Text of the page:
HAMPTON ROADS, Va. (WAVY) — Hurricane Isabel set the benchmark for memorable storms in Hampton Roads for many reasons — claiming many lives, creating widespread power loss and setting the second highest tidal flooding record in modern history.
“We almost compare every hurricane to what the levels were during Isabel,” said Super Doppler 10 Meteorologist Ricky Matthews. “It woke a lot of people up to the dangers of what storm surge can do to this region.”
In the 20 years since Hurricane Isabel, the sea levels in Hampton Roads have risen more than three inches, and while that doesn’t seem like much, it’s not what our infrastructure was built for years ago. As sea levels continue to rise, many experts question what an Isabel-type event would look like today across Hampton Roads, and the expectations are not comforting.
“There’s a whole lot of scientific questions that I think we need to answer to think about what scientifically that looks like in Hampton Roads,” said Dr. Jess Whitehead, director of the Institute of Coastal Adaptation and Resilience at Old Dominion University. “They’re not trivial, they’re not just science projects because it would mean impacts for the people that live here.”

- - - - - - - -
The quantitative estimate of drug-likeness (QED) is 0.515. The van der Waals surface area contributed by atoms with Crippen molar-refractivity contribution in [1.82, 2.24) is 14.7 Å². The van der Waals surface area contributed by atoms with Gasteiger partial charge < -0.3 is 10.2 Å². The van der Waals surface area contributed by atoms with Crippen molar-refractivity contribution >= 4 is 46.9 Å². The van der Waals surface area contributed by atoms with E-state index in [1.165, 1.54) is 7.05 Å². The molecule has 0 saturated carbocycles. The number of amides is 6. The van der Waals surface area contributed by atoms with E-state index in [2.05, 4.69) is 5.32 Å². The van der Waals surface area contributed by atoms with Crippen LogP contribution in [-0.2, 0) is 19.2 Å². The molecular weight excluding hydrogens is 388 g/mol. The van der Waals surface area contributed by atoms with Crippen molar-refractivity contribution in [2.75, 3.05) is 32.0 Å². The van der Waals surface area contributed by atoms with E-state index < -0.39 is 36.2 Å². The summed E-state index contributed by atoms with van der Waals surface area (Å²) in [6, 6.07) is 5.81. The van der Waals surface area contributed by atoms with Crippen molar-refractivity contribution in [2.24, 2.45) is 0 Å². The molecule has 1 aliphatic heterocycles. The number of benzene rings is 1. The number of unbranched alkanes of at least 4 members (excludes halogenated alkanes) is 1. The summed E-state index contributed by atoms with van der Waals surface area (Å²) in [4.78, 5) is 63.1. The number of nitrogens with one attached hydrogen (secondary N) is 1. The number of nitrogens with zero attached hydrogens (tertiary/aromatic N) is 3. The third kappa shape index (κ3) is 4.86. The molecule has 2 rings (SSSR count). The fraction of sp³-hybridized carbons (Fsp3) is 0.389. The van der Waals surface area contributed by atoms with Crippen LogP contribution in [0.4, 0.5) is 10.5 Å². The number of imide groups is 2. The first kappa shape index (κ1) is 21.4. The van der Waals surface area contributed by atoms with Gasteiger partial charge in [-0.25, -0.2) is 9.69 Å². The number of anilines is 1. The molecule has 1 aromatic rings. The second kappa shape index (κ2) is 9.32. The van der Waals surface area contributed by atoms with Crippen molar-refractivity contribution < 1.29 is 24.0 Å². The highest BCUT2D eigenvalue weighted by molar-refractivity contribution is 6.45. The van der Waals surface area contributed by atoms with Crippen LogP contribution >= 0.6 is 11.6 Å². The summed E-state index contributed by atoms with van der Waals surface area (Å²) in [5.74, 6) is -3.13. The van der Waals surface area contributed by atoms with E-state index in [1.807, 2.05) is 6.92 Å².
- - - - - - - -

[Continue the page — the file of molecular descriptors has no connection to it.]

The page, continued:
According to NOAA’s intermediate projection for Hampton Roads, in 2040, sea levels will rise an addition 10.5 inches. By 2060, levels will rise another foot-and-a-half.
“So trying to think about what we do in the future and what our communities look like in the future requires some imagination,” Whitehead said. “And it’s not at all going to look like what it does today.”